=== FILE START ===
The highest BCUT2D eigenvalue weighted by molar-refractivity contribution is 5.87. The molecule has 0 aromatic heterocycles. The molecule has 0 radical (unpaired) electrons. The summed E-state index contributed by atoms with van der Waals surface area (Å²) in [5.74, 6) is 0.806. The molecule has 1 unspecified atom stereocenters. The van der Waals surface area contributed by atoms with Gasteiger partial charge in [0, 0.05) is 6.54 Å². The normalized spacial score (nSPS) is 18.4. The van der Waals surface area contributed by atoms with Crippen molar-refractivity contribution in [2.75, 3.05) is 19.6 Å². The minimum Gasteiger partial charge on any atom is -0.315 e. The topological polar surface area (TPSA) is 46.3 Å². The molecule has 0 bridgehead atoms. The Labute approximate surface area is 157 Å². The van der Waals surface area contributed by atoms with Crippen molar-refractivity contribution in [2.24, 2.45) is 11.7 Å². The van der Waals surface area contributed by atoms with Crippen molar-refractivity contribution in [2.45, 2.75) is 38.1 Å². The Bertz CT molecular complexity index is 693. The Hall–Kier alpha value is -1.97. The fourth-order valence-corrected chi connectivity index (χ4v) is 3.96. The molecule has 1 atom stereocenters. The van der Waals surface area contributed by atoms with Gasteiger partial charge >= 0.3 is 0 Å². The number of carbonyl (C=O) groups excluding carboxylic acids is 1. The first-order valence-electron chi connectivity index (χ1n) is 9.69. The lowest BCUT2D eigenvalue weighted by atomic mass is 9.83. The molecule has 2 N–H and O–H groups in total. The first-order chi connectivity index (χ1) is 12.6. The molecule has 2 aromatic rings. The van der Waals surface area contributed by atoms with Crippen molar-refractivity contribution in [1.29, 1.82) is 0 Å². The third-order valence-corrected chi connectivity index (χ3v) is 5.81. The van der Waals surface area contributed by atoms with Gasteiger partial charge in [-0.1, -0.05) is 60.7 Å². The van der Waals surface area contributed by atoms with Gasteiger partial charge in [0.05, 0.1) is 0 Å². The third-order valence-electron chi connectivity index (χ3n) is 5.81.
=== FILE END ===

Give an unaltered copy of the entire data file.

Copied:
The highest BCUT2D eigenvalue weighted by molar-refractivity contribution is 5.87. The molecule has 0 aromatic heterocycles. The molecule has 0 radical (unpaired) electrons. The summed E-state index contributed by atoms with van der Waals surface area (Å²) in [5.74, 6) is 0.806. The molecule has 1 unspecified atom stereocenters. The van der Waals surface area contributed by atoms with Gasteiger partial charge in [0, 0.05) is 6.54 Å². The normalized spacial score (nSPS) is 18.4. The van der Waals surface area contributed by atoms with Crippen molar-refractivity contribution in [2.75, 3.05) is 19.6 Å². The minimum Gasteiger partial charge on any atom is -0.315 e. The topological polar surface area (TPSA) is 46.3 Å². The molecule has 0 bridgehead atoms. The Labute approximate surface area is 157 Å². The van der Waals surface area contributed by atoms with Crippen molar-refractivity contribution in [2.24, 2.45) is 11.7 Å². The van der Waals surface area contributed by atoms with Crippen molar-refractivity contribution in [2.45, 2.75) is 38.1 Å². The Bertz CT molecular complexity index is 693. The Hall–Kier alpha value is -1.97. The fourth-order valence-corrected chi connectivity index (χ4v) is 3.96. The molecule has 1 atom stereocenters. The van der Waals surface area contributed by atoms with Gasteiger partial charge >= 0.3 is 0 Å². The number of carbonyl (C=O) groups excluding carboxylic acids is 1. The first-order valence-electron chi connectivity index (χ1n) is 9.69. The lowest BCUT2D eigenvalue weighted by atomic mass is 9.83. The molecule has 2 N–H and O–H groups in total. The first-order chi connectivity index (χ1) is 12.6. The molecule has 2 aromatic rings. The van der Waals surface area contributed by atoms with Crippen molar-refractivity contribution in [1.29, 1.82) is 0 Å². The third-order valence-corrected chi connectivity index (χ3v) is 5.81. The van der Waals surface area contributed by atoms with Gasteiger partial charge in [-0.1, -0.05) is 60.7 Å². The van der Waals surface area contributed by atoms with Gasteiger partial charge in [0.05, 0.1) is 0 Å². The third-order valence-electron chi connectivity index (χ3n) is 5.81.